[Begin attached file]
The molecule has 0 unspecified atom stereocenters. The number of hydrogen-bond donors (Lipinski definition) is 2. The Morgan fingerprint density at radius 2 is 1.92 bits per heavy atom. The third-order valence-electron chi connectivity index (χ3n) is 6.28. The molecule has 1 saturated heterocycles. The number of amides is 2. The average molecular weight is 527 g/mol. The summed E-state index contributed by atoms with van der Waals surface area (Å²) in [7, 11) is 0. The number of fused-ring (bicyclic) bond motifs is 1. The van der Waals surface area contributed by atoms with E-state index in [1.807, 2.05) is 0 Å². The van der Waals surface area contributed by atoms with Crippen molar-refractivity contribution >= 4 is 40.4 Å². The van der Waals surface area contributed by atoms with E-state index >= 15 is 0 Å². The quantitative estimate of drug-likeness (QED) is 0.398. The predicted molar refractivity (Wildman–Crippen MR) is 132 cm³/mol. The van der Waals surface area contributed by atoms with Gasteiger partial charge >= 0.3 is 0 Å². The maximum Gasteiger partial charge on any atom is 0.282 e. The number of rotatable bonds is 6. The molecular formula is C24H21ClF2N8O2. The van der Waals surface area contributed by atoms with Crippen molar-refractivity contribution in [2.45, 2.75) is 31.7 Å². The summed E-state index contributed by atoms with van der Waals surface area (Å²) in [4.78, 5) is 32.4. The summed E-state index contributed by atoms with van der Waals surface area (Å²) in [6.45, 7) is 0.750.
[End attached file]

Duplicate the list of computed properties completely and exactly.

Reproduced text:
The molecule has 0 unspecified atom stereocenters. The number of hydrogen-bond donors (Lipinski definition) is 2. The Morgan fingerprint density at radius 2 is 1.92 bits per heavy atom. The third-order valence-electron chi connectivity index (χ3n) is 6.28. The molecule has 1 saturated heterocycles. The number of amides is 2. The average molecular weight is 527 g/mol. The summed E-state index contributed by atoms with van der Waals surface area (Å²) in [7, 11) is 0. The number of fused-ring (bicyclic) bond motifs is 1. The van der Waals surface area contributed by atoms with E-state index in [1.807, 2.05) is 0 Å². The van der Waals surface area contributed by atoms with Crippen molar-refractivity contribution >= 4 is 40.4 Å². The van der Waals surface area contributed by atoms with E-state index >= 15 is 0 Å². The quantitative estimate of drug-likeness (QED) is 0.398. The predicted molar refractivity (Wildman–Crippen MR) is 132 cm³/mol. The van der Waals surface area contributed by atoms with Gasteiger partial charge >= 0.3 is 0 Å². The maximum Gasteiger partial charge on any atom is 0.282 e. The number of rotatable bonds is 6. The molecular formula is C24H21ClF2N8O2. The van der Waals surface area contributed by atoms with Crippen molar-refractivity contribution in [2.45, 2.75) is 31.7 Å². The summed E-state index contributed by atoms with van der Waals surface area (Å²) in [4.78, 5) is 32.4. The summed E-state index contributed by atoms with van der Waals surface area (Å²) in [6.45, 7) is 0.750.